With Google Now, our phones can track where we live and where we go daily to create a pattern with which to give us directions and daily tips. Do you get the picture? You shall not escape – unless you refuse to use all these new technologies. Google Now and Siri (and others like both of them) are the beginning of artificial intelligence – and its all happening on mobile.

What you like, what you buy, where you go, what you do and who you know will all no longer be private. Big Brother knows.

There are simple measures you can take to attempt to stay safe from prying eyes, but honestly, I am not sure how much good they will do in the greater picture in terms of privacy.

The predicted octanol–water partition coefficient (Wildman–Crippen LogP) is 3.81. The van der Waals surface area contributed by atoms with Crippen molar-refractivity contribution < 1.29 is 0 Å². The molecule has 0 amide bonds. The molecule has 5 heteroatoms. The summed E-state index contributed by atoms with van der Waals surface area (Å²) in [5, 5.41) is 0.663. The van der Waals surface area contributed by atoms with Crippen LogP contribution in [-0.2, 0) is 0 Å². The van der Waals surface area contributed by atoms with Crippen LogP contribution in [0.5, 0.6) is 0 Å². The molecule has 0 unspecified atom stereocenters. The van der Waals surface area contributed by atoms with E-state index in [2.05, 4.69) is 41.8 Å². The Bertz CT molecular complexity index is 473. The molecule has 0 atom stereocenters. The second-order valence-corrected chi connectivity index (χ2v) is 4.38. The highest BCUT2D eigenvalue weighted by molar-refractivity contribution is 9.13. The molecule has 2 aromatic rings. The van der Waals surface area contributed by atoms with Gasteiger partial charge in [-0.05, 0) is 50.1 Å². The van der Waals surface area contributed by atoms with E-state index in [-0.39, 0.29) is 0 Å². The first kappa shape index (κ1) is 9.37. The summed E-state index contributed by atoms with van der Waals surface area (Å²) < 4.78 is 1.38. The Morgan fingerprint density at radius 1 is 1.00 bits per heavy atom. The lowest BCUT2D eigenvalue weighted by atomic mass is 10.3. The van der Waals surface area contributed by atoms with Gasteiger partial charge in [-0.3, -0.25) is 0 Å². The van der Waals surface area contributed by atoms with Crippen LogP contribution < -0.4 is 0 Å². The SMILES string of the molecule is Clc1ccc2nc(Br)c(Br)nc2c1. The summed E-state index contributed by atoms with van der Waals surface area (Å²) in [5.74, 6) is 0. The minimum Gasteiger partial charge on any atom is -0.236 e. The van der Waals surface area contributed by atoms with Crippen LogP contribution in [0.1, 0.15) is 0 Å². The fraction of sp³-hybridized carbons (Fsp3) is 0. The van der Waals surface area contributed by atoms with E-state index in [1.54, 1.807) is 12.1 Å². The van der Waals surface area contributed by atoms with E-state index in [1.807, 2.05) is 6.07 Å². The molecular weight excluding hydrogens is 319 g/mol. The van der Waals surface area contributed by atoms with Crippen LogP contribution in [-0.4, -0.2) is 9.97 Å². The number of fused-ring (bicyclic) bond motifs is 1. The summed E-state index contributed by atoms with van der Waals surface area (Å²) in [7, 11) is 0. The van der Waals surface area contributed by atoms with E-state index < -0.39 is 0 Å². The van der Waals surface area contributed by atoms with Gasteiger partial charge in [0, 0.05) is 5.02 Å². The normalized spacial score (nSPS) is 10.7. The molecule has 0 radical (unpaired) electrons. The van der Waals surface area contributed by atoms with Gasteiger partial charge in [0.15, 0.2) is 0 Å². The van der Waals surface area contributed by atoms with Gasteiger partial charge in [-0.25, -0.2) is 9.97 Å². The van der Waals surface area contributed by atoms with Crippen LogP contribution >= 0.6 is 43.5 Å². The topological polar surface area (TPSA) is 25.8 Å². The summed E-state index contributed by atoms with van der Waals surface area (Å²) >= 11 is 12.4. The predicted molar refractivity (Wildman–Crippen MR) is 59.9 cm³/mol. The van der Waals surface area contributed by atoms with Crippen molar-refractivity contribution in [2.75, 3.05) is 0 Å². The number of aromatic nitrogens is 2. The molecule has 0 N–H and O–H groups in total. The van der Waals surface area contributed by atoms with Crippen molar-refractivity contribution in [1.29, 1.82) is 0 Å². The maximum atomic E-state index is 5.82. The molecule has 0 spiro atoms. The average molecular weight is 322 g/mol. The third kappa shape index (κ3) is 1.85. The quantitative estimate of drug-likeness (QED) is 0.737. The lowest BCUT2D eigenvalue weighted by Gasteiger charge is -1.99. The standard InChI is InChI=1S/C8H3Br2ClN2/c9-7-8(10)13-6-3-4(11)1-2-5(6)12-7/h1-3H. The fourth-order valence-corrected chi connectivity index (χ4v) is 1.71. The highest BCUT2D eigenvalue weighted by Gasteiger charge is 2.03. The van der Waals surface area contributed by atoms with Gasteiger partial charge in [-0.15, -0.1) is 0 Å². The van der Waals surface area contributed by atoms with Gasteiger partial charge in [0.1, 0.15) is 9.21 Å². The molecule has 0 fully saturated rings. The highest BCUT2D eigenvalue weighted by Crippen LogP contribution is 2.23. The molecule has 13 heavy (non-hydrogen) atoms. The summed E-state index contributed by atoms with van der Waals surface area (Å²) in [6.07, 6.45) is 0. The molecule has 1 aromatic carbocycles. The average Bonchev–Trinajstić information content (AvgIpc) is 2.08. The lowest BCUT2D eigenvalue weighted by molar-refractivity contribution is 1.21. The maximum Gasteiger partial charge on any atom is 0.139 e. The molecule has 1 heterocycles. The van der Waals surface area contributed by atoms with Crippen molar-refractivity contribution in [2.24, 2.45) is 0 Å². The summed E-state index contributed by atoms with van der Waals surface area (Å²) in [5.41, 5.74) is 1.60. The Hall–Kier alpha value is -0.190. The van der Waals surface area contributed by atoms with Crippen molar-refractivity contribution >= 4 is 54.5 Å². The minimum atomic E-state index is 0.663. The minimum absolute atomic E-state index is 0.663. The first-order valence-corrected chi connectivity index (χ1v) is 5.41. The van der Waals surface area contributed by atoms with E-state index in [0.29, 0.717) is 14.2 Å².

How will it all play out? Who knows? We might some day have to deal with one of those Armageddon-style sci-fi story lines. Whatever. In the meantime, I am off to enjoy as many of these new technologies as I can. What the… anyway!

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Mister Mobility

I started blogging about mobile in 2004 as a fun way to share my passion for gadgets and mobile services. My other interests include digital media, speaking and teaching, photography, travelling, and dancing.

0 thoughts on “Privacy, as we knew it, is dead

  • July 5, 2012 at 9:42 am
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    it wont be long before your phone reminds you how much you hate having coffee in the morning. some of what you mentioned are good, as some are bad, maybe its time the users had more control

  • July 5, 2012 at 10:34 am